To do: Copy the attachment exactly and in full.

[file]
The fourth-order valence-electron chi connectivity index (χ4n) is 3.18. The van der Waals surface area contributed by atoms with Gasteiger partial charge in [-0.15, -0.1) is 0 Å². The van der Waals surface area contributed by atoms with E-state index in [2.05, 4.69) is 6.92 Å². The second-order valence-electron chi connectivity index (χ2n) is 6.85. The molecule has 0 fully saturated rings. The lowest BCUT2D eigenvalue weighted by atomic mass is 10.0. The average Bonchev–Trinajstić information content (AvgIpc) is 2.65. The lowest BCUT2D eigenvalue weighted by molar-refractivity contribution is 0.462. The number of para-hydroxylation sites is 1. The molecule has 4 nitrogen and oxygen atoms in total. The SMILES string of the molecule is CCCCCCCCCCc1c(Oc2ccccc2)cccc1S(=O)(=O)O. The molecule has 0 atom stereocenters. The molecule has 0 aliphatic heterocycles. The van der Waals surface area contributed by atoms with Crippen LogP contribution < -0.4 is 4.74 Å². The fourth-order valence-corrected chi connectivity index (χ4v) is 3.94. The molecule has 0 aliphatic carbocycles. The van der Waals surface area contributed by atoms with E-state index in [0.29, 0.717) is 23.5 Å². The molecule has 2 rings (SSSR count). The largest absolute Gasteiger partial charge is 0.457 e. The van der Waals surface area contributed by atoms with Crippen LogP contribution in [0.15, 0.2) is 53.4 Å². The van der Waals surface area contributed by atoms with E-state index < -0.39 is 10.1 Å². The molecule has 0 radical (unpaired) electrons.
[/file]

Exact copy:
The fourth-order valence-electron chi connectivity index (χ4n) is 3.18. The van der Waals surface area contributed by atoms with Gasteiger partial charge in [-0.15, -0.1) is 0 Å². The van der Waals surface area contributed by atoms with E-state index in [2.05, 4.69) is 6.92 Å². The second-order valence-electron chi connectivity index (χ2n) is 6.85. The molecule has 0 fully saturated rings. The lowest BCUT2D eigenvalue weighted by atomic mass is 10.0. The average Bonchev–Trinajstić information content (AvgIpc) is 2.65. The lowest BCUT2D eigenvalue weighted by molar-refractivity contribution is 0.462. The number of para-hydroxylation sites is 1. The molecule has 4 nitrogen and oxygen atoms in total. The SMILES string of the molecule is CCCCCCCCCCc1c(Oc2ccccc2)cccc1S(=O)(=O)O. The molecule has 0 atom stereocenters. The molecule has 0 aliphatic heterocycles. The van der Waals surface area contributed by atoms with Crippen LogP contribution < -0.4 is 4.74 Å². The fourth-order valence-corrected chi connectivity index (χ4v) is 3.94. The molecule has 0 aliphatic carbocycles. The van der Waals surface area contributed by atoms with E-state index in [0.29, 0.717) is 23.5 Å². The molecule has 2 rings (SSSR count). The largest absolute Gasteiger partial charge is 0.457 e. The van der Waals surface area contributed by atoms with Crippen LogP contribution in [0.15, 0.2) is 53.4 Å². The van der Waals surface area contributed by atoms with E-state index < -0.39 is 10.1 Å². The molecule has 0 radical (unpaired) electrons.